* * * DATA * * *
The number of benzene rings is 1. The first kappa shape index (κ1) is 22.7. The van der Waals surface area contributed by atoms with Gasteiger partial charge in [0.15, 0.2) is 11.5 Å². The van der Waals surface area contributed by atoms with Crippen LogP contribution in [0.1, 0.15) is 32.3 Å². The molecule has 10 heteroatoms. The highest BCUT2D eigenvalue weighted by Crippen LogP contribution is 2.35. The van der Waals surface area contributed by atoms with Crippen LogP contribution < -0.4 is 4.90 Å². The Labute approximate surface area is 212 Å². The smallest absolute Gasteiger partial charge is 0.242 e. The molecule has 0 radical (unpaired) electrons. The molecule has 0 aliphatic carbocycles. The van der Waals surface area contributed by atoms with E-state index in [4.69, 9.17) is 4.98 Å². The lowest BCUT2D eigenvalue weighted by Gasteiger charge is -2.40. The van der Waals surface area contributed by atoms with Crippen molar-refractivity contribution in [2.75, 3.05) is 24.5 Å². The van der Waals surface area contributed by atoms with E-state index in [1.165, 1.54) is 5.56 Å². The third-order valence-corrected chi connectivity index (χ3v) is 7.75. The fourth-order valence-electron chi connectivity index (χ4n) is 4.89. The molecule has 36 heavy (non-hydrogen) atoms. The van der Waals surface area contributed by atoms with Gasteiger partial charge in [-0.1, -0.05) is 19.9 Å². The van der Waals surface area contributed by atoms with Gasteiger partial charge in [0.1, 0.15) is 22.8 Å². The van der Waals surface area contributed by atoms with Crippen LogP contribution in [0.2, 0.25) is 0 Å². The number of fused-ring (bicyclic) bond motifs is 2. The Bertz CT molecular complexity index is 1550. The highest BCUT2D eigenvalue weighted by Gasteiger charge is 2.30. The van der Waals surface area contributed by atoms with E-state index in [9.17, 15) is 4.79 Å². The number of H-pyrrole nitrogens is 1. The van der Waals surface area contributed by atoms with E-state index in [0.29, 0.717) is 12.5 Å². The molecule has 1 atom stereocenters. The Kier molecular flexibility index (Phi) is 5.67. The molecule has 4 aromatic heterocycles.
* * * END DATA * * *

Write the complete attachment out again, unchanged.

The number of benzene rings is 1. The first kappa shape index (κ1) is 22.7. The van der Waals surface area contributed by atoms with Gasteiger partial charge in [0.15, 0.2) is 11.5 Å². The van der Waals surface area contributed by atoms with Crippen LogP contribution in [0.1, 0.15) is 32.3 Å². The molecule has 10 heteroatoms. The highest BCUT2D eigenvalue weighted by Crippen LogP contribution is 2.35. The van der Waals surface area contributed by atoms with Crippen LogP contribution < -0.4 is 4.90 Å². The Labute approximate surface area is 212 Å². The smallest absolute Gasteiger partial charge is 0.242 e. The molecule has 0 radical (unpaired) electrons. The molecule has 0 aliphatic carbocycles. The van der Waals surface area contributed by atoms with E-state index in [4.69, 9.17) is 4.98 Å². The lowest BCUT2D eigenvalue weighted by Gasteiger charge is -2.40. The van der Waals surface area contributed by atoms with Crippen molar-refractivity contribution in [2.75, 3.05) is 24.5 Å². The van der Waals surface area contributed by atoms with E-state index in [1.165, 1.54) is 5.56 Å². The third-order valence-corrected chi connectivity index (χ3v) is 7.75. The fourth-order valence-electron chi connectivity index (χ4n) is 4.89. The molecule has 36 heavy (non-hydrogen) atoms. The van der Waals surface area contributed by atoms with Gasteiger partial charge in [-0.1, -0.05) is 19.9 Å². The van der Waals surface area contributed by atoms with Gasteiger partial charge in [0.1, 0.15) is 22.8 Å². The van der Waals surface area contributed by atoms with Crippen LogP contribution in [0.2, 0.25) is 0 Å². The number of fused-ring (bicyclic) bond motifs is 2. The Bertz CT molecular complexity index is 1550. The highest BCUT2D eigenvalue weighted by Gasteiger charge is 2.30. The van der Waals surface area contributed by atoms with E-state index in [9.17, 15) is 4.79 Å². The number of H-pyrrole nitrogens is 1. The van der Waals surface area contributed by atoms with E-state index in [0.29, 0.717) is 12.5 Å². The molecule has 1 atom stereocenters. The Kier molecular flexibility index (Phi) is 5.67. The molecule has 4 aromatic heterocycles.